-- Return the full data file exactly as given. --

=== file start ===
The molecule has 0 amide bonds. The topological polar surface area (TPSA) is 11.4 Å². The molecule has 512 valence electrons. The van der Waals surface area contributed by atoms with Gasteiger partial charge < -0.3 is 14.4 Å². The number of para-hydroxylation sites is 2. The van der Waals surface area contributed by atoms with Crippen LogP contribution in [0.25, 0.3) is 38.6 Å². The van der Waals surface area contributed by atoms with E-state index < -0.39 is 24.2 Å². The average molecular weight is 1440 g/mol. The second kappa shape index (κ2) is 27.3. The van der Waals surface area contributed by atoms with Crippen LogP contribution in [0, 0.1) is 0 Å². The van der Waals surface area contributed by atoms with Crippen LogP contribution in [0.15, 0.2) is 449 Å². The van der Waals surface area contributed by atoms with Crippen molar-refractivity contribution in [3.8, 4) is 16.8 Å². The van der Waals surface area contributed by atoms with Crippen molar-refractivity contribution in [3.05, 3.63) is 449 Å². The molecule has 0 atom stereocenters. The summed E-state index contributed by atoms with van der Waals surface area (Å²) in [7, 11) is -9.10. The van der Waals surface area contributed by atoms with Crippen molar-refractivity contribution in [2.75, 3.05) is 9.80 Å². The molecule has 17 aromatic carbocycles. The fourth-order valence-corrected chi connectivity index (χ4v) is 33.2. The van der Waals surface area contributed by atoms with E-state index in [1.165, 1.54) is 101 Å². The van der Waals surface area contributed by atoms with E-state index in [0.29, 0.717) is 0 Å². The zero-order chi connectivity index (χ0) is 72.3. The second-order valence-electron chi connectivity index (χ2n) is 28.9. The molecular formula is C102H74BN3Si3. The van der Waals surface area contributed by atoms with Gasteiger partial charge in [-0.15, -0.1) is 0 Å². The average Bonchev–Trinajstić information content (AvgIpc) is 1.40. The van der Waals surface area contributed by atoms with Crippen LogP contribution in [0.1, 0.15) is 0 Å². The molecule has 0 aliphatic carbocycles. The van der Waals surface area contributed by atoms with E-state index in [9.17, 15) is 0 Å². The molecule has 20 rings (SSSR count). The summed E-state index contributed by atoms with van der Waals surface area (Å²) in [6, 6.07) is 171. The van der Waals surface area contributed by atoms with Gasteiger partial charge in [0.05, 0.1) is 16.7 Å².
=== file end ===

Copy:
The molecule has 0 amide bonds. The topological polar surface area (TPSA) is 11.4 Å². The molecule has 512 valence electrons. The van der Waals surface area contributed by atoms with Gasteiger partial charge < -0.3 is 14.4 Å². The number of para-hydroxylation sites is 2. The van der Waals surface area contributed by atoms with Crippen LogP contribution in [0.25, 0.3) is 38.6 Å². The van der Waals surface area contributed by atoms with E-state index < -0.39 is 24.2 Å². The average molecular weight is 1440 g/mol. The second kappa shape index (κ2) is 27.3. The van der Waals surface area contributed by atoms with Crippen LogP contribution in [0, 0.1) is 0 Å². The van der Waals surface area contributed by atoms with Crippen LogP contribution in [0.15, 0.2) is 449 Å². The van der Waals surface area contributed by atoms with Crippen molar-refractivity contribution in [3.8, 4) is 16.8 Å². The van der Waals surface area contributed by atoms with Crippen molar-refractivity contribution in [3.05, 3.63) is 449 Å². The molecule has 0 atom stereocenters. The summed E-state index contributed by atoms with van der Waals surface area (Å²) in [7, 11) is -9.10. The van der Waals surface area contributed by atoms with Crippen molar-refractivity contribution in [2.75, 3.05) is 9.80 Å². The molecule has 17 aromatic carbocycles. The fourth-order valence-corrected chi connectivity index (χ4v) is 33.2. The van der Waals surface area contributed by atoms with E-state index in [1.165, 1.54) is 101 Å². The van der Waals surface area contributed by atoms with E-state index in [0.29, 0.717) is 0 Å². The zero-order chi connectivity index (χ0) is 72.3. The second-order valence-electron chi connectivity index (χ2n) is 28.9. The molecular formula is C102H74BN3Si3. The van der Waals surface area contributed by atoms with Gasteiger partial charge in [-0.15, -0.1) is 0 Å². The average Bonchev–Trinajstić information content (AvgIpc) is 1.40. The van der Waals surface area contributed by atoms with Crippen LogP contribution in [0.1, 0.15) is 0 Å². The molecule has 0 aliphatic carbocycles. The van der Waals surface area contributed by atoms with E-state index in [9.17, 15) is 0 Å². The molecule has 20 rings (SSSR count). The summed E-state index contributed by atoms with van der Waals surface area (Å²) in [6, 6.07) is 171. The van der Waals surface area contributed by atoms with Gasteiger partial charge in [0.05, 0.1) is 16.7 Å².